Homemade Dog Food Recipes: How to Formulate

I have often said that formulating healthy homemade dog food recipes is difficult. That is why 95% of recipes available online or published are nutritionally inadequate. I would like to give you some insights into homemade dog food recipe formulation by walking you through the process I use for creating nutritionally balanced recipes. This requires that I have two sets of data available to me. The first is the USDA Database for the nutrient contents of food. The second is the National Research Council (NRC) nutritional guidelines for dogs and cats.

95% of recipes available online or published are nutritionally inadequate.

 

From the USDA database I am able to determine exactly how much of all 42 essential nutrients are available in any given amount of any food ingredient. The NRC guidelines make sure I choose the amount of that ingredient that meets the necessary daily requirements for dogs. With these tools I am ready to formulate a recipe.

 

  • How Much Protein Does Homemade Dog Food Need?

Initially I choose an initial amount of a meat cut that generally meets total protein requirements for the dog and check if that amount delivers the necessary amounts of all ten essential amino acids. I make adjustments until it meets the necessary amino acid profile and also is enough to satisfy a 21-28% of total recipe calories from protein. For example, chicken breast has twice the amount of the essential amino acid tryptophan as beef. A recipe using beef needs more meat than one using chicken.

 

  • How Much Fat Does Homemade Dog Food Need?

The next step is to determine how much fat must be added to the meat to assure total dietary fat requirements and meet the specific dietary requirements for the essential fats, linoleic acid, an omega-6 fatty acid, and the omega-3 fats, alpha-linolenic, DHA and EPA. Using the two databases I am able to determine the exact amount of oils I need to balance the diet. I use corn/canola or soybean and fish oil because these are the richest sources of preformed* essential fatty acids than any other available oils. I try to maintain a fat content that represents 30-38% of total calories from fat.

 

  • How Much Carbohydrate Does Homemade Dog Food Need?

The amount of carbohydrate added is to achieve ideal recipe calorie count. The nutrients that they provide are evaluated using the databases and adjusted so that the addition rounds out the necessary daily nutrient requirements. Typically this represents 40-45% of total recipe calories and helps keep homemade recipes affordable. It also ensures that the delicate calcium:phosphorus ratio is maintained. Excessive protein in the diet can promote phosphorus overload and lead to osteoporosis and soft tissue calcification. Excessive fat in the diet can decrease appetite and lead to malnutrition.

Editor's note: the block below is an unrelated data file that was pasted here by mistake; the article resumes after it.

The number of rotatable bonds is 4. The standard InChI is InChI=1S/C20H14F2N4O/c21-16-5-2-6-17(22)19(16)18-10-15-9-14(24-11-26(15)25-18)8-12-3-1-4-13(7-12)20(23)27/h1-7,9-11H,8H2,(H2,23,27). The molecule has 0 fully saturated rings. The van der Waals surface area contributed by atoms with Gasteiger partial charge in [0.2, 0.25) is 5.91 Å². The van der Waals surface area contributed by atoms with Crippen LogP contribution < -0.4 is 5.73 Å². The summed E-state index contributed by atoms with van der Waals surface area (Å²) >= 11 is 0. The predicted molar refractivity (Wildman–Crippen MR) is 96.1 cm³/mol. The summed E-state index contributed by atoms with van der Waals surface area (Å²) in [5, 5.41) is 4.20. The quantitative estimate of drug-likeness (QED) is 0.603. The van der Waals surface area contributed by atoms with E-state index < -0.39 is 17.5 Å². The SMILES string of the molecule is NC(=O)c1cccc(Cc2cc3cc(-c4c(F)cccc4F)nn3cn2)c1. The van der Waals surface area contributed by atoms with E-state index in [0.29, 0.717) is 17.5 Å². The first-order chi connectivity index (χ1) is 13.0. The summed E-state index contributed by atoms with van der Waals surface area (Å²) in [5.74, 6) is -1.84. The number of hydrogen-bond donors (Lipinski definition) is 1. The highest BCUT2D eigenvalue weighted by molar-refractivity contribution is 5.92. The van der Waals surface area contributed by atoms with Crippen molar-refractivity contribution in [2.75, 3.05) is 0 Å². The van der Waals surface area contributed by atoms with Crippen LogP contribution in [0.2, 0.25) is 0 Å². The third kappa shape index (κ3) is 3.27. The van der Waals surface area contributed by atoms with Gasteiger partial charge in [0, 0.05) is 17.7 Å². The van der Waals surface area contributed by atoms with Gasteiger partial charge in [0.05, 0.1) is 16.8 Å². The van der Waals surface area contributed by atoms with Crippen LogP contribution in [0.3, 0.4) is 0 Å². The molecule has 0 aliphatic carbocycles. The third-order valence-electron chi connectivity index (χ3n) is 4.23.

I hope this explains why formulating nutritious homemade dog food recipes is more than just throwing a variety of ingredients together and hoping for a good outcome. Proper nutrition is more complicated than that. And nutritional deficiencies take years before clinical symptoms appear and can be confused with other causes. Also this is just one part of recipe formulation. It only balances the macronutrients protein, fat and carbohydrate. Vitamins and minerals are the next phase. Stay tuned for that post.

 

*Preformed means that the fatty acids are ready to use by the body. All other plant oils have undifferentiated linoleic and alpha linolenic acids and no DHA or EPA. That means the body must convert these undifferentiated forms into essential fatty acids. Fat conversion is the most inefficient body function and is dependent on health, age, and sex. It also means that more oil and unnecessary calories must be added to compensate for the inefficient conversion. Using other oil sources means there is no way to know exactly if a dog is getting the proper amount of essential fatty acids.

 

Dr. Ken Tudor,

THE DOG DIETITIAN

Homemade Dog Food Recipes and Supplements

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